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Author Topic: Giant panda drawn on giant solar plant  (Read 1160 times)

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Enthalpy

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Giant panda drawn on giant solar plant
« on: September 04, 2018, 01:31:22 AM »

I'm so happy that art got its vital place in a many-M$ plant... There
http://www.bbc.com/future/story/20180822-why-china-is-transforming-the-worlds-solar-energy
the pattern of solar panels in a giant plant makes two giant pandas. So cute!

Also impressive is the scale of solar power in China. Whooping 130GW peak, and 53GW installed last year. Even if the mean output is 1/7th the peak, it's over 18GW mean. Heavily subsidized (I wish the paper gave cost figures), but so is coal, nuclear and the others, in about every country. The fund has 15G$ debt, but how much did it spend? 15G$ is very little as compared with 130GW and reasonable for 18GW.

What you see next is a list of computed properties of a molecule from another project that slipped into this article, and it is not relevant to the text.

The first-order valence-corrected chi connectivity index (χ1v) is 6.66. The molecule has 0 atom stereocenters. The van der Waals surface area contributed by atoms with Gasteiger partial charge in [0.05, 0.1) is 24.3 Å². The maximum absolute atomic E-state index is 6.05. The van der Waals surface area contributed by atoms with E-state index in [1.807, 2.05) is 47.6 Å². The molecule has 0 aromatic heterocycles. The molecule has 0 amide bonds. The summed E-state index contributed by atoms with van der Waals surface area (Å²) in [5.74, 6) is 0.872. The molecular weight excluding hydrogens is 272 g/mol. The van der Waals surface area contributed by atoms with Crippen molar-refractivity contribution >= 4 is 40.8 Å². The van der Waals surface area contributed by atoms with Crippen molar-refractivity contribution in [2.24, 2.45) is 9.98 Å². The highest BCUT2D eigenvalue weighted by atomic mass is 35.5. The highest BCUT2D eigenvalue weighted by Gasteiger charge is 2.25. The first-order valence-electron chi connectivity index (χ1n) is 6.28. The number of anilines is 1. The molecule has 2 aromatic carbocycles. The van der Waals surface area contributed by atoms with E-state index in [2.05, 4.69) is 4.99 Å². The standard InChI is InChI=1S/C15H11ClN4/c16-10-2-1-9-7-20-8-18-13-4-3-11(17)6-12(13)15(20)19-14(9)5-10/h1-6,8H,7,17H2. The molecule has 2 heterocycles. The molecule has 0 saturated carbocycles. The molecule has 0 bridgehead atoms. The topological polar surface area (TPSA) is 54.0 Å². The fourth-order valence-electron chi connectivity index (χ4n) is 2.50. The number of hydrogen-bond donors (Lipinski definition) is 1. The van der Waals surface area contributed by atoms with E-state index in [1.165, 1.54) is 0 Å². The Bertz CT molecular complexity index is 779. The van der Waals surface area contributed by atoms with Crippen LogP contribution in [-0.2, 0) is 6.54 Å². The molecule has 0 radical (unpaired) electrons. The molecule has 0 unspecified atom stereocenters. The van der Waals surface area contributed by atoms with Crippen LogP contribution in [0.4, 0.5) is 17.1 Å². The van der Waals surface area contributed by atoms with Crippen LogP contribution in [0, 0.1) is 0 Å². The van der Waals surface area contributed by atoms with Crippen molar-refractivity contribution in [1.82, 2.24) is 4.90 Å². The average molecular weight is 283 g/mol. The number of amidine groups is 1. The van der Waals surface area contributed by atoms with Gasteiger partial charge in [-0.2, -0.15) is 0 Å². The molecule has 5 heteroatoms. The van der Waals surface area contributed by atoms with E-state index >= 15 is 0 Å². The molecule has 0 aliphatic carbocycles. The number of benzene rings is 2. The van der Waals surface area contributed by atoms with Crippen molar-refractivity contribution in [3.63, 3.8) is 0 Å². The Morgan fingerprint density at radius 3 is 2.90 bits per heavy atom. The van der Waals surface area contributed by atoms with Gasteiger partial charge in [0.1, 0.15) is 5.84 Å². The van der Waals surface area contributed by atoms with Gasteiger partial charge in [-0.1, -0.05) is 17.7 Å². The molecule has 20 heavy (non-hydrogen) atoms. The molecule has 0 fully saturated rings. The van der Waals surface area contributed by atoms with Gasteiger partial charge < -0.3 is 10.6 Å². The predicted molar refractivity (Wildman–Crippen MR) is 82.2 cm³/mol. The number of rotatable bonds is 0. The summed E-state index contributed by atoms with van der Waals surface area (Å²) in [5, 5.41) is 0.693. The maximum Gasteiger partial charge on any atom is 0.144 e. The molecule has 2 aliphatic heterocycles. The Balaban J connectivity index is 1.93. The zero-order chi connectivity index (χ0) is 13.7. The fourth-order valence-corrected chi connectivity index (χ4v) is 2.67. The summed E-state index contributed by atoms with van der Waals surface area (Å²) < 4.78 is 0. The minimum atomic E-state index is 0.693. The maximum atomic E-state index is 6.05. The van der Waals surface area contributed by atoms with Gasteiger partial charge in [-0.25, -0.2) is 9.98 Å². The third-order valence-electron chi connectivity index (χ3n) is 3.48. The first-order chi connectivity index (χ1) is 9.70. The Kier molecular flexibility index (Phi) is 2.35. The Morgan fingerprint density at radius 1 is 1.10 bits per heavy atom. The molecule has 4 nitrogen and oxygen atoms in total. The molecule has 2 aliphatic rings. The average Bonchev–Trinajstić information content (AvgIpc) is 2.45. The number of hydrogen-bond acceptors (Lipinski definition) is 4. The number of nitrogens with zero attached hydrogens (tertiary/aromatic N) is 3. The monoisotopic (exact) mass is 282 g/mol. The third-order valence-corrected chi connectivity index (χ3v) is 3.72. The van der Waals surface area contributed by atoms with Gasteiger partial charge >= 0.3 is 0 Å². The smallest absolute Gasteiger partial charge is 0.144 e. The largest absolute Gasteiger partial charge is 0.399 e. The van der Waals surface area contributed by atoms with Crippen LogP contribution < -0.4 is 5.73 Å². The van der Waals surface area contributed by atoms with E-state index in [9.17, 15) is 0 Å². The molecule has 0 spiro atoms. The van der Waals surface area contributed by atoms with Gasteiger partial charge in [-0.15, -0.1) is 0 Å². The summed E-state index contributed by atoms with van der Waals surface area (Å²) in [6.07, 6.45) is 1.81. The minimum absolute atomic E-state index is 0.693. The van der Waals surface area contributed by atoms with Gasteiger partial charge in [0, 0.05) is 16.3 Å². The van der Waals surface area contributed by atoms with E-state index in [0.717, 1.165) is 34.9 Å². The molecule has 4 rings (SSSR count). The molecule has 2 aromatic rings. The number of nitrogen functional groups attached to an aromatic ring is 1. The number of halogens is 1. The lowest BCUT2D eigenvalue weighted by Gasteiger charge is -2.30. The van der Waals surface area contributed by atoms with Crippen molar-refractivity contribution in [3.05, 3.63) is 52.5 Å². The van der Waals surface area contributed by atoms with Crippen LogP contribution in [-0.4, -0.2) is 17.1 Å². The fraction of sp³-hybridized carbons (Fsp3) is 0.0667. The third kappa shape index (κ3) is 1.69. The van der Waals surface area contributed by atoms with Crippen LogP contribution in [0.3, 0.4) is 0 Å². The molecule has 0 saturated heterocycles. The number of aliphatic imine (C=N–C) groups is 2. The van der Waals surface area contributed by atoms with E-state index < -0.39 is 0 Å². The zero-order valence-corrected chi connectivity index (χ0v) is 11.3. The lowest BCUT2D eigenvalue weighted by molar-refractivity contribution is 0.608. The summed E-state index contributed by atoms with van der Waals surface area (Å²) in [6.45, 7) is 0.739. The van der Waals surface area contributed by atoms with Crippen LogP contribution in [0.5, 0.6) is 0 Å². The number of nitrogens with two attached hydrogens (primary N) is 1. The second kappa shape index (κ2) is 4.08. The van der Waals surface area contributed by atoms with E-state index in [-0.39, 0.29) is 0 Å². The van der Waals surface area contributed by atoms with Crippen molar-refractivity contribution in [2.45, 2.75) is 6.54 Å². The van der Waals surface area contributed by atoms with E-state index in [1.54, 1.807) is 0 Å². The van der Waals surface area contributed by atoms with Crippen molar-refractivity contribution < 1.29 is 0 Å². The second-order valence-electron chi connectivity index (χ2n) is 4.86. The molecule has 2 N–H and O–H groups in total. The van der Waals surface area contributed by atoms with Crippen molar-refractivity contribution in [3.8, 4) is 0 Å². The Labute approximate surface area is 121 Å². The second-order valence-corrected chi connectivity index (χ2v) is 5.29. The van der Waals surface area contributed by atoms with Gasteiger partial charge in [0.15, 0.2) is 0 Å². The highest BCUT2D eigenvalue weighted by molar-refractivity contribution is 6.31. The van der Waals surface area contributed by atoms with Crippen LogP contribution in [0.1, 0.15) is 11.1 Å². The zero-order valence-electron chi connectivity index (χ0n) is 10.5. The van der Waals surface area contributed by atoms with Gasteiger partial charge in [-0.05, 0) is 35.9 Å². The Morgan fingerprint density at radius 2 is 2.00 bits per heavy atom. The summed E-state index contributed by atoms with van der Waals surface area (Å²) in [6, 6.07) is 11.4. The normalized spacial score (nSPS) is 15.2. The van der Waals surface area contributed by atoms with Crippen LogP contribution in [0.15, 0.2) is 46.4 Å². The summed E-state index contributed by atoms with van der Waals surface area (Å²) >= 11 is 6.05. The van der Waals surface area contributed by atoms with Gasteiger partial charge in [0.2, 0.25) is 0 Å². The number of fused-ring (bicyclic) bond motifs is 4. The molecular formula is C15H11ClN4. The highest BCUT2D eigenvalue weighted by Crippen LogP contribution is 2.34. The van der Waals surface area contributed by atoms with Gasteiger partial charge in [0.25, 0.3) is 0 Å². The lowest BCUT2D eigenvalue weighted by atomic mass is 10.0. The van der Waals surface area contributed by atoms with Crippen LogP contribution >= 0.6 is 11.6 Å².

I don't understand why recycling should be a problem. Papers about photovoltaic panels keep mentioning it as if it were a regular suggestion by competing energies. Forgetting about the alleged sulphuric acid, most mass of a panel is just steel and glass, already done. The rest must still be semiconductors, and my guess is that manufacturers of unprocessed semiconducting materials will happily take the decommissioned panels as a source that spares much of the early processing.

Thinking at silicon (it needs not be), difficult chemical processing brings it to a purity like 1ppm, from where crystallization achieves 1ppb or better. Scrubbed semiconductor would be between 100ppm and 10ppm as a mean value, so injecting it on the way to 1ppm would save costly efforts.

Or did I miss something?
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